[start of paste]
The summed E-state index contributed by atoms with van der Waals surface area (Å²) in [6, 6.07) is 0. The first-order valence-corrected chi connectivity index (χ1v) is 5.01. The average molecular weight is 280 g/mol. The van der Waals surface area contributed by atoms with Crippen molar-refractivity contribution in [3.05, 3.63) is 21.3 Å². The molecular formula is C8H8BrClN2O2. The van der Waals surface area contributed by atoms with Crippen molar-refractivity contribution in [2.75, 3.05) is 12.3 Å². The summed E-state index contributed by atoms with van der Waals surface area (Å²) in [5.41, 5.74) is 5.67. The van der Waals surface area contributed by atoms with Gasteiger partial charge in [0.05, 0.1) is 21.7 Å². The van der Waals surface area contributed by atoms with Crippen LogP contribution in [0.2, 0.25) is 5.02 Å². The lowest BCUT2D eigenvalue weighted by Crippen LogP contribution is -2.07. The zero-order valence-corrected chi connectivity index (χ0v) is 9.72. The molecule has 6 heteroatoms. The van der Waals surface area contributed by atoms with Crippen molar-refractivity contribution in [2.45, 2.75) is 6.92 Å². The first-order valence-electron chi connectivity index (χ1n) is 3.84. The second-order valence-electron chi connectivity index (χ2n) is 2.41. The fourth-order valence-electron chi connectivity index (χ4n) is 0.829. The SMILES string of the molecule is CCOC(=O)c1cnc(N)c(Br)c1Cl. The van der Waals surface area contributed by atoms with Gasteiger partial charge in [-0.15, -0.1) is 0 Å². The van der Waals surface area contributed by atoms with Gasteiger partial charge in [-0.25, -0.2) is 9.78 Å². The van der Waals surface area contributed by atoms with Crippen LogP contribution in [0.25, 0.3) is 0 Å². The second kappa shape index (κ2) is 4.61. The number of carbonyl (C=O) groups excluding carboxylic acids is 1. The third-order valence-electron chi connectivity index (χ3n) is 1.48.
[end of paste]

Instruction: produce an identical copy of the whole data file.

The summed E-state index contributed by atoms with van der Waals surface area (Å²) in [6, 6.07) is 0. The first-order valence-corrected chi connectivity index (χ1v) is 5.01. The average molecular weight is 280 g/mol. The van der Waals surface area contributed by atoms with Crippen molar-refractivity contribution in [3.05, 3.63) is 21.3 Å². The molecular formula is C8H8BrClN2O2. The van der Waals surface area contributed by atoms with Crippen molar-refractivity contribution in [2.75, 3.05) is 12.3 Å². The summed E-state index contributed by atoms with van der Waals surface area (Å²) in [5.41, 5.74) is 5.67. The van der Waals surface area contributed by atoms with Gasteiger partial charge in [0.05, 0.1) is 21.7 Å². The van der Waals surface area contributed by atoms with Crippen LogP contribution in [0.2, 0.25) is 5.02 Å². The lowest BCUT2D eigenvalue weighted by Crippen LogP contribution is -2.07. The zero-order valence-corrected chi connectivity index (χ0v) is 9.72. The molecule has 6 heteroatoms. The van der Waals surface area contributed by atoms with Crippen molar-refractivity contribution in [2.45, 2.75) is 6.92 Å². The first-order valence-electron chi connectivity index (χ1n) is 3.84. The second-order valence-electron chi connectivity index (χ2n) is 2.41. The fourth-order valence-electron chi connectivity index (χ4n) is 0.829. The SMILES string of the molecule is CCOC(=O)c1cnc(N)c(Br)c1Cl. The van der Waals surface area contributed by atoms with Gasteiger partial charge in [-0.15, -0.1) is 0 Å². The van der Waals surface area contributed by atoms with Gasteiger partial charge in [-0.25, -0.2) is 9.78 Å². The van der Waals surface area contributed by atoms with Crippen LogP contribution in [0.25, 0.3) is 0 Å². The second kappa shape index (κ2) is 4.61. The number of carbonyl (C=O) groups excluding carboxylic acids is 1. The third-order valence-electron chi connectivity index (χ3n) is 1.48.